(Bloomberg) -- U.K. fraud prosecutors sought an Israeli billionaire’s correspondence with the former President of Democratic Republic of Congo Joseph Kabila as part of one of their largest bribery investigations, a lawyer for the Serious Fraud Office said at a London trial.
SFO attorney Jonathan Hall described the request at the start of the two-day trial against Anna Machkevitch, 37, who’s accused of failing to produce the documents concerning her mining magnate father, Alexander.
The case is an off-shoot from the SFO’s seven-year investigation into Eurasian Natural Resources Corp., a mining company owned by Machkevitch senior and two billionaire partners, collectively known as the trio. Hall said the SFO is investigating how ENRC acquired valuable mineral assets in Congo and its order included correspondence from Machkevitch to the “President” and “Katumba,” references to Kabila and senior adviser Augstin Katumba Mwanke, who died in a 2012 airplane crash.
In November 2018, the SFO ordered Alexander Machkevitch’s notes as well as calendar and diary entries and other documents over a 10-year period from his daughter, who works at his personal office, according to Hall. She denies any wrongdoing.
With mines in Kazakhstan and Congo, ENRC rose to become a FTSE 100 company on the London Stock Exchange, but the SFO probe led to its share price dropping substantially. Machkevitch and his partners then took the firm private again. They have since shifted their mining operations into another company called Eurasian Resources Group.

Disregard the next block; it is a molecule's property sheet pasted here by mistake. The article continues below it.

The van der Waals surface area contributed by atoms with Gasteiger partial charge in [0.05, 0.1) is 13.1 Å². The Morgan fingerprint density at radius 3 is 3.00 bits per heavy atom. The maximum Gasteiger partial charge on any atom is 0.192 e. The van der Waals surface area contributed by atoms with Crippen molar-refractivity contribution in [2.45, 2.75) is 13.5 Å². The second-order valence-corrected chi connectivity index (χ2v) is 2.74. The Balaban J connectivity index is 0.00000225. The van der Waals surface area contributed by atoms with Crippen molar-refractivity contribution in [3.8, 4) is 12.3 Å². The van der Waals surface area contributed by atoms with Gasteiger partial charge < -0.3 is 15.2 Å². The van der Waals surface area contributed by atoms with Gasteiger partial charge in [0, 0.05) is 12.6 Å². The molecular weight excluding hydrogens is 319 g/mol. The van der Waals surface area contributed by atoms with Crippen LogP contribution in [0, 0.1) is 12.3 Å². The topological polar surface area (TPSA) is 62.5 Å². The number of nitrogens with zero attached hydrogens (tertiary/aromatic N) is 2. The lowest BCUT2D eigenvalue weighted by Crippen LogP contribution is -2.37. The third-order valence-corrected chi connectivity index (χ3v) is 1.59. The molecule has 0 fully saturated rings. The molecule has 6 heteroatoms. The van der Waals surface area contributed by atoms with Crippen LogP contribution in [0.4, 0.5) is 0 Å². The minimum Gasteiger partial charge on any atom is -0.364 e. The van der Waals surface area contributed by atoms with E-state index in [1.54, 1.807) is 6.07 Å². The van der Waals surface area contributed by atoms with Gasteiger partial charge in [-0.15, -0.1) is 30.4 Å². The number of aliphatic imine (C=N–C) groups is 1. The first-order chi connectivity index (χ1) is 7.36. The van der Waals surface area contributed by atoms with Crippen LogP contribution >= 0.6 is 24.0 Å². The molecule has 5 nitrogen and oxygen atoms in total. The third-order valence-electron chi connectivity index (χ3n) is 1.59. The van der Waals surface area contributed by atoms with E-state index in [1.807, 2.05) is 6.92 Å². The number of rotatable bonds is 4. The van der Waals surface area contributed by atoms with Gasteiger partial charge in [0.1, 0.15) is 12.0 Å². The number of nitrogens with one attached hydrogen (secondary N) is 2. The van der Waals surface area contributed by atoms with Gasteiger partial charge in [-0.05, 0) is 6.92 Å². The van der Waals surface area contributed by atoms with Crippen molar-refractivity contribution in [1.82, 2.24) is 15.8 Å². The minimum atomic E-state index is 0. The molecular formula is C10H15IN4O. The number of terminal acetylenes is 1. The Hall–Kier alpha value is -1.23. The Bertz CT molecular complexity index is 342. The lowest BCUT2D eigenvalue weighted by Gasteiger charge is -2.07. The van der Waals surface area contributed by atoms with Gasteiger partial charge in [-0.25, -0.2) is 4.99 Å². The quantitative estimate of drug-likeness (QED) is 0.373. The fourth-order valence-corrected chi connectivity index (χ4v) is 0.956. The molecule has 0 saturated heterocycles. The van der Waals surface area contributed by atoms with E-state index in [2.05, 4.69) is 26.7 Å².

Machkevitch is a suspect in the case and the SFO has interviewed him, Hall said. While the alleged violations took place between 2010 and 2012, the SFO asked for records from 2008 until now, so it could look at possible ongoing contact between suspected conspirators, Hall said.
Earlier, Judge John Zani dismissed a request by the defendant to throw out the case. ENRC had argued that the SFO’s case was biased and only designed to score a point in the context of the corruption investigation, arguments the SFO denied.
Anna Machkevitch’s attorney David Whittaker argued that his client wanted to comply with the SFO’s order and had produced much of the material as soon as possible. Another of her lawyers had decided not to submit all the documents requested, as they fell outside of a date range he thought was reasonable, Whittaker said. As soon as Machkevitch was informed of the charge against her, she hired a third lawyer who immediately sent the remaining documents, Whittaker said.
Hall said it was “unthinkable” that Machkevitch’s lawyer had withheld some of the files without her consent.
Failing to comply with an SFO order of this kind carries a maximum six-month prison sentence or a fine. Zani is due to deliver his judgment on Jan. 30.
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